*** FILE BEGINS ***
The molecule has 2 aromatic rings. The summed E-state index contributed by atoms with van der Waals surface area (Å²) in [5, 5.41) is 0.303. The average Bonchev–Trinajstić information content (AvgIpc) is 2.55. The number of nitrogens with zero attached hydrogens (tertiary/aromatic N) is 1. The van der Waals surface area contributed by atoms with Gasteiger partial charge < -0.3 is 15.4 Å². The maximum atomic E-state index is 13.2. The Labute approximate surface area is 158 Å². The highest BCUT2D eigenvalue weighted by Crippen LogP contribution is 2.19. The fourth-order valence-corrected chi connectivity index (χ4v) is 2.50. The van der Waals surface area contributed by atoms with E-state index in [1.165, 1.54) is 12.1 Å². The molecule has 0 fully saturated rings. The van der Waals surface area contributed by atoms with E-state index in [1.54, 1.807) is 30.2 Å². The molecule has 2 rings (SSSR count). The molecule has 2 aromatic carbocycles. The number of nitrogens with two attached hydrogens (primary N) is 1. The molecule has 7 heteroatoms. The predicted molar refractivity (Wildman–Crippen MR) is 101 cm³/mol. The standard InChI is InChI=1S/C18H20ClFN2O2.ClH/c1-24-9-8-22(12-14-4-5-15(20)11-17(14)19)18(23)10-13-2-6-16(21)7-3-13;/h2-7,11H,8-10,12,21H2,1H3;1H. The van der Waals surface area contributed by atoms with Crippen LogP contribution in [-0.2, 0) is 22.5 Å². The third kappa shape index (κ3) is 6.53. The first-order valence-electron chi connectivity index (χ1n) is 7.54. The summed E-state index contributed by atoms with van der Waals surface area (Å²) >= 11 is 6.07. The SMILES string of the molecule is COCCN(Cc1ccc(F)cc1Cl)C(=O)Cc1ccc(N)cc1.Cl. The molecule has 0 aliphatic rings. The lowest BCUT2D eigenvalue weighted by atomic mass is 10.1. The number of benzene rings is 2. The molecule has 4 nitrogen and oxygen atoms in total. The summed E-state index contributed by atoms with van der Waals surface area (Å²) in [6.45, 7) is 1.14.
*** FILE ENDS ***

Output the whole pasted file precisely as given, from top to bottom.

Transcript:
The molecule has 2 aromatic rings. The summed E-state index contributed by atoms with van der Waals surface area (Å²) in [5, 5.41) is 0.303. The average Bonchev–Trinajstić information content (AvgIpc) is 2.55. The number of nitrogens with zero attached hydrogens (tertiary/aromatic N) is 1. The van der Waals surface area contributed by atoms with Gasteiger partial charge < -0.3 is 15.4 Å². The maximum atomic E-state index is 13.2. The Labute approximate surface area is 158 Å². The highest BCUT2D eigenvalue weighted by Crippen LogP contribution is 2.19. The fourth-order valence-corrected chi connectivity index (χ4v) is 2.50. The van der Waals surface area contributed by atoms with E-state index in [1.165, 1.54) is 12.1 Å². The molecule has 0 fully saturated rings. The van der Waals surface area contributed by atoms with E-state index in [1.54, 1.807) is 30.2 Å². The molecule has 2 rings (SSSR count). The molecule has 2 aromatic carbocycles. The number of nitrogens with two attached hydrogens (primary N) is 1. The molecule has 7 heteroatoms. The predicted molar refractivity (Wildman–Crippen MR) is 101 cm³/mol. The standard InChI is InChI=1S/C18H20ClFN2O2.ClH/c1-24-9-8-22(12-14-4-5-15(20)11-17(14)19)18(23)10-13-2-6-16(21)7-3-13;/h2-7,11H,8-10,12,21H2,1H3;1H. The van der Waals surface area contributed by atoms with Crippen LogP contribution in [-0.2, 0) is 22.5 Å². The third kappa shape index (κ3) is 6.53. The first-order valence-electron chi connectivity index (χ1n) is 7.54. The summed E-state index contributed by atoms with van der Waals surface area (Å²) >= 11 is 6.07. The SMILES string of the molecule is COCCN(Cc1ccc(F)cc1Cl)C(=O)Cc1ccc(N)cc1.Cl. The molecule has 0 aliphatic rings. The lowest BCUT2D eigenvalue weighted by atomic mass is 10.1. The number of benzene rings is 2. The molecule has 4 nitrogen and oxygen atoms in total. The summed E-state index contributed by atoms with van der Waals surface area (Å²) in [6.45, 7) is 1.14.